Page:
Post #5: Reflecting on Communication Differences

In my last discussion post, I discussed the country report I wrote for my supervisor as a proof of concept for an undergraduate activity. When I showed Mr. Gillanders—my supervisor, France’s completed country report, he was very pleased with my work and expressed his plan to incorporate it as an undergraduate activity. 

As my next project, he advised the need for me to research some corruption related topics. Specifically, he wanted me to use Google Scholar and look for good resources involving corruption’s relationship with artificial intelligence and behavioral kleptocracy. After he told me what I’d be researching, I was confident on my acuity to research corruption and artificial intelligence. However, I needed more clarity on behavioral kleptocracy because of my unfamiliarity with the subject. Though, I could infer some meaning of the topic because I know what a kleptomaniac is, and the words have the same prefix. A kleptomaniac is someone with an impulse control disorder that results in an irresistible urge to steal. 

Mr. Gillanders explained the basis of behavioral kleptocracy to me: it’s a form of political and government corruption where the government exists to increase the personal wealth and political power of its officials and the ruling class at the expense of the wider population. Furthermore, he offered Vladimir Putin’s regime of Russia as an example of this. After this explanation was given to me, I was quickly intrigued because it was an unexplored concept for me.

First, I started my research with corruption and behavioral kleptocracy. As I was conducting my research, I noted how fewer resources there were regarding this topic in comparison to the research I’ve done before with corruption and food insecurity. Clearly, it was a less investigated subject in corruption studies. Also, there was one text, “Gangster States: Organized Crime, Kleptocracy and Political Collapse,” appearing consistently. I gathered the impression most of the articles stemmed from the text. Overall, I thought the concept of corruption and behavioral kleptocracy was interesting; however, there weren’t many relevant resources to explore. 

As I started my research with corruption and artificial intelligence, I noticed there was a considerable amount of more resources in comparison to behavioral kleptocracy. This made sense since artificial intelligence is so popular in today’s modern world. At the same time, many questions regarding artificial intelligence remain unanswered, leaving more room for examination and query.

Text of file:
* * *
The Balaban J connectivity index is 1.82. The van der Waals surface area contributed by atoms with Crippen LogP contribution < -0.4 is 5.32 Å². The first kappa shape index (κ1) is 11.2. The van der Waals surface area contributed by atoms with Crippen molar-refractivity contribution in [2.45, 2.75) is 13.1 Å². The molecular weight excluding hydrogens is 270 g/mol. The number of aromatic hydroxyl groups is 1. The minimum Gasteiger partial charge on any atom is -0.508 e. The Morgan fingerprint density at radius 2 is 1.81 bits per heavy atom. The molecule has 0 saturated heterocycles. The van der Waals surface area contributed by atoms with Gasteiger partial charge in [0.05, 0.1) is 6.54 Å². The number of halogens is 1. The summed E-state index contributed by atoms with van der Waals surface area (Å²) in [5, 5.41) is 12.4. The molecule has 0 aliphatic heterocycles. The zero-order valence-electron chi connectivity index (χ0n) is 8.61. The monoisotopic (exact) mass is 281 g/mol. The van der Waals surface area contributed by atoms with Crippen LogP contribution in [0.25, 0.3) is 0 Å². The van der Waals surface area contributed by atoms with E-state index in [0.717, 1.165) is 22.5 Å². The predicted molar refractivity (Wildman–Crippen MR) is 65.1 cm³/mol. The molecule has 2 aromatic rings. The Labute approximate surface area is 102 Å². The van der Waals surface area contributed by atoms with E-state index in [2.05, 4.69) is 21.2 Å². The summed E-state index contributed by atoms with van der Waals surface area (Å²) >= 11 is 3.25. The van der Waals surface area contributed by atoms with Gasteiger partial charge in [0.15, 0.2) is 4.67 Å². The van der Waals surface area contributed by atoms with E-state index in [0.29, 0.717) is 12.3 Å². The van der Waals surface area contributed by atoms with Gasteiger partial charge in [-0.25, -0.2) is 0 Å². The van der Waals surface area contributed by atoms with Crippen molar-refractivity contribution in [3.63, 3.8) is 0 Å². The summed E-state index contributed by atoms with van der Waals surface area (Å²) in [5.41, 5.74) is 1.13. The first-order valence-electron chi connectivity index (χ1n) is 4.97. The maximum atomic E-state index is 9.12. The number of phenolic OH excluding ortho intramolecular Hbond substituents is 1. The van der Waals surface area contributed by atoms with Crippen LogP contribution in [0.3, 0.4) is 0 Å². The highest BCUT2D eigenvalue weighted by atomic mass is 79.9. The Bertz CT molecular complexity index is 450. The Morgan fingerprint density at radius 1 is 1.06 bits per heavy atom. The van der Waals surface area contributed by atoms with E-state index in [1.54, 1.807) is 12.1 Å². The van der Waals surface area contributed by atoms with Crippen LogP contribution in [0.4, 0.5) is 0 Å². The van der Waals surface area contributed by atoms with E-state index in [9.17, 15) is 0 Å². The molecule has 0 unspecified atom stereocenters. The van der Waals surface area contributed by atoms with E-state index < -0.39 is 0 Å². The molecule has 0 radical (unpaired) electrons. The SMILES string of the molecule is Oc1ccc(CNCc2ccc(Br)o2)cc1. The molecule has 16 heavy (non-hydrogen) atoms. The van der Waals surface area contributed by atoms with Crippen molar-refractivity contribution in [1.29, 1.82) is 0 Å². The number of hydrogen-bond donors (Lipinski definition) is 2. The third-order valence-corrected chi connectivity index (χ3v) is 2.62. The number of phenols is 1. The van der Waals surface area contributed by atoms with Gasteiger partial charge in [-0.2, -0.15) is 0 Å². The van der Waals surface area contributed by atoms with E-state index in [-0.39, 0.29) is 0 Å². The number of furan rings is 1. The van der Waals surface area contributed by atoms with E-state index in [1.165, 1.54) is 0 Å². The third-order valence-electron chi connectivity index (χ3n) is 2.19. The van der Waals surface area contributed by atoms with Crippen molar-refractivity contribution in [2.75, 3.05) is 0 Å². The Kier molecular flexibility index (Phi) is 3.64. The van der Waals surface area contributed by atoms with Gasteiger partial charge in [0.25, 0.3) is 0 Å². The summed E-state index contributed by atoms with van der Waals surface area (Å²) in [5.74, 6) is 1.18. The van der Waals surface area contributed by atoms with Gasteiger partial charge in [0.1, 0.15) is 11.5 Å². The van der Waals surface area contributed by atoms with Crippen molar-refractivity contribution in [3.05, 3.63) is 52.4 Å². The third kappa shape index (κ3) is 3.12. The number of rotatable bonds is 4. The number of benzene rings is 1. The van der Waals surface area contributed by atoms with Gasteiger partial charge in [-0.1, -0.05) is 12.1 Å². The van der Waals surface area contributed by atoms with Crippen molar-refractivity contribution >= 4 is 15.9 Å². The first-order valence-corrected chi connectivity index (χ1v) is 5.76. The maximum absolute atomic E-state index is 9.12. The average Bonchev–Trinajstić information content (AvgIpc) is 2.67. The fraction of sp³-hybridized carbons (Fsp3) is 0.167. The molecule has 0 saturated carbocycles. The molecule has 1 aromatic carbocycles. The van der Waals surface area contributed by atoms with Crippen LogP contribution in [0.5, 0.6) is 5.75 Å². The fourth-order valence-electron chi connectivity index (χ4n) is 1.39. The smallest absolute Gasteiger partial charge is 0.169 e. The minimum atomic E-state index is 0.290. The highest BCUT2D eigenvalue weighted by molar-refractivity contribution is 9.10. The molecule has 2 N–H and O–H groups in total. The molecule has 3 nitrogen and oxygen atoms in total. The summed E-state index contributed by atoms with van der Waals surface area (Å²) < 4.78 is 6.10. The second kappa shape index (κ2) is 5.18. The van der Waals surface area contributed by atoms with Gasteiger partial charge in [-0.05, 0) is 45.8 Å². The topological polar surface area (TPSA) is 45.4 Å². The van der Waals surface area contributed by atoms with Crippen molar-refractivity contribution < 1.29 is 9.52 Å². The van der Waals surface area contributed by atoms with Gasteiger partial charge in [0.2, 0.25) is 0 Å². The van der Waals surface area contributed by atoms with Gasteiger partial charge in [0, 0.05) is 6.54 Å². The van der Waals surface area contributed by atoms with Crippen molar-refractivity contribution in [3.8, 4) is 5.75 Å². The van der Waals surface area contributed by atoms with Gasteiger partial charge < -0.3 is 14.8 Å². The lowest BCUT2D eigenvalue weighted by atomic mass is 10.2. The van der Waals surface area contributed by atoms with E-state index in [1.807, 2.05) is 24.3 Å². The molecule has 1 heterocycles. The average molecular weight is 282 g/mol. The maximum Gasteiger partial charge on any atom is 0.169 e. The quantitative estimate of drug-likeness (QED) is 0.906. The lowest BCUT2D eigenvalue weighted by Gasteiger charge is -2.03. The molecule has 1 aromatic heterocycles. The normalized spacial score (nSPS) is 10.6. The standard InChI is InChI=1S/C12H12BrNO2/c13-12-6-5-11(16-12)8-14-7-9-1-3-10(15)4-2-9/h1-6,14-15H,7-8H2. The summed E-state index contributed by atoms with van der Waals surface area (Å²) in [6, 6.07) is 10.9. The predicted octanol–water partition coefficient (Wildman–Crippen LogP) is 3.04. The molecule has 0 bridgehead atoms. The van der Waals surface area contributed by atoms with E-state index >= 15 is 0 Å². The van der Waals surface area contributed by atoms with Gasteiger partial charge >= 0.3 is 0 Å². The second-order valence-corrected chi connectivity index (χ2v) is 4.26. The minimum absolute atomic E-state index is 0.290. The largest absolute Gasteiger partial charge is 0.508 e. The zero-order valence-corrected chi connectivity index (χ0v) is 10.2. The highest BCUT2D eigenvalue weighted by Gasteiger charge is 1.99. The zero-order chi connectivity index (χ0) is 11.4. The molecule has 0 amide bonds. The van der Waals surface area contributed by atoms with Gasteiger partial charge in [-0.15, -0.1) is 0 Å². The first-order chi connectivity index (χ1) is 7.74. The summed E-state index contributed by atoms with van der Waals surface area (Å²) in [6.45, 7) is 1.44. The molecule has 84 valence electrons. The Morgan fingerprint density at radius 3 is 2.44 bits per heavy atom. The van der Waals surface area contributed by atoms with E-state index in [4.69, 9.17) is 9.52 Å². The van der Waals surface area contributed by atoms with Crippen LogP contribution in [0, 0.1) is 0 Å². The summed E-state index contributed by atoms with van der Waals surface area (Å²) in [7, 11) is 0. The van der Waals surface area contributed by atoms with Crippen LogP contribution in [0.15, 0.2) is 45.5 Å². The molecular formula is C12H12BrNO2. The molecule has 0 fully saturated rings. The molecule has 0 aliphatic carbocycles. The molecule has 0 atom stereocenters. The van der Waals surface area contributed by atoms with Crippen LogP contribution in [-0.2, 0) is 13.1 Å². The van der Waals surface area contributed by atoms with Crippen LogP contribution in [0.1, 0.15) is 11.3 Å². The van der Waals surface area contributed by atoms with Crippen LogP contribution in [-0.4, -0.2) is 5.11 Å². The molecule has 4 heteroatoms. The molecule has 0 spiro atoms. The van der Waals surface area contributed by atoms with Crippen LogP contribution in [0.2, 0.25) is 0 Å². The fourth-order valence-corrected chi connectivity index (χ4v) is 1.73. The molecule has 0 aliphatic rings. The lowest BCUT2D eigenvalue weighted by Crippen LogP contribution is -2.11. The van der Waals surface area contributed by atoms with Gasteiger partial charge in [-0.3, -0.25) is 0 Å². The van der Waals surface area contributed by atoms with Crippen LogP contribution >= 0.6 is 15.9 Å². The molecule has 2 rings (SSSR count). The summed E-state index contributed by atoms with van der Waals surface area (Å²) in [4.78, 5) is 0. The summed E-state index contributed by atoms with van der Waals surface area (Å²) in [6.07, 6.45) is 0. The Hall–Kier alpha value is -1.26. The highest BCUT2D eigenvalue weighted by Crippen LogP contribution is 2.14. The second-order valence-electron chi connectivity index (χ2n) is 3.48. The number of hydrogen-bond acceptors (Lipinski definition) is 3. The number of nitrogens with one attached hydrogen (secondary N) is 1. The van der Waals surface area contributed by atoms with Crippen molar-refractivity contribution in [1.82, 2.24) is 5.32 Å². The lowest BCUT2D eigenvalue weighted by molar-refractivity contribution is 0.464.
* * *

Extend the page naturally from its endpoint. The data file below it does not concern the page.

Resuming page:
Once I completed my research of the two topics, I sent my findings to Mr. Gillanders, and we reviewed it in our next meeting. In this meeting, I informed him on the thoughts I had while studying corruption and behavioral kleptocracy—there was one very popular text which seemed to revolve around most articles and after about two or three pages on Google Scholar, the relevancy of the subject started to decrease. In response, he saw this as a good thing. In the world of professional academia, you want to be conducting your research on the undiscovered, making your findings more valuable to society.

Regarding the communication scale, I admittingly conducted some research on the difference between low-context and high-context…I don’t believe I’ve heard such terms before. After a simple Google search, I gathered low-context communication is communication with little left to inference. Even if unaccustomed to the cultural context, the addressee is keen to comprehend the communicated information. In juxtaposition, high-context communication means a large amount of information is implied rather than explicit.

Since my host country is Ireland, there was no language barrier between my supervisor and me. Furthermore, most of our communication was in low context, leaving little need for deduction. I’m very grateful of this because I’m no maestro in any language other than English. While pondering my experience, I believe communication is one of the stronger components within my supervisor and I’s dynamic. I enjoy my conversations with him, and any problems or misunderstandings are quickly resolved. For example, one situation of miscommunication involved my first research project concerning corruption and food insecurities. With each research article, he asked me to note how they studied corruption and how they measured it. When he first assigned this task to me, he didn’t really explain what fashion to measure corruption in and additionally, I failed to ask. After presenting my findings to him, it was clear I hadn’t included the customary measurement familiar to economics. When this was made obvious, he presented how corruption is usually measured either quantitively or qualitatively. Once he explained this to me, the concept of how corruption is measured quickly clicked for me because I’m familiar with such terms from statistics classes. Clearly, this instance was the first one which came to mind when thinking of times of miscommunication amid my experiences thus far. Undoubtedly, instances of communication allow for reflection and the answers to avoid moments of miscommunication in the future.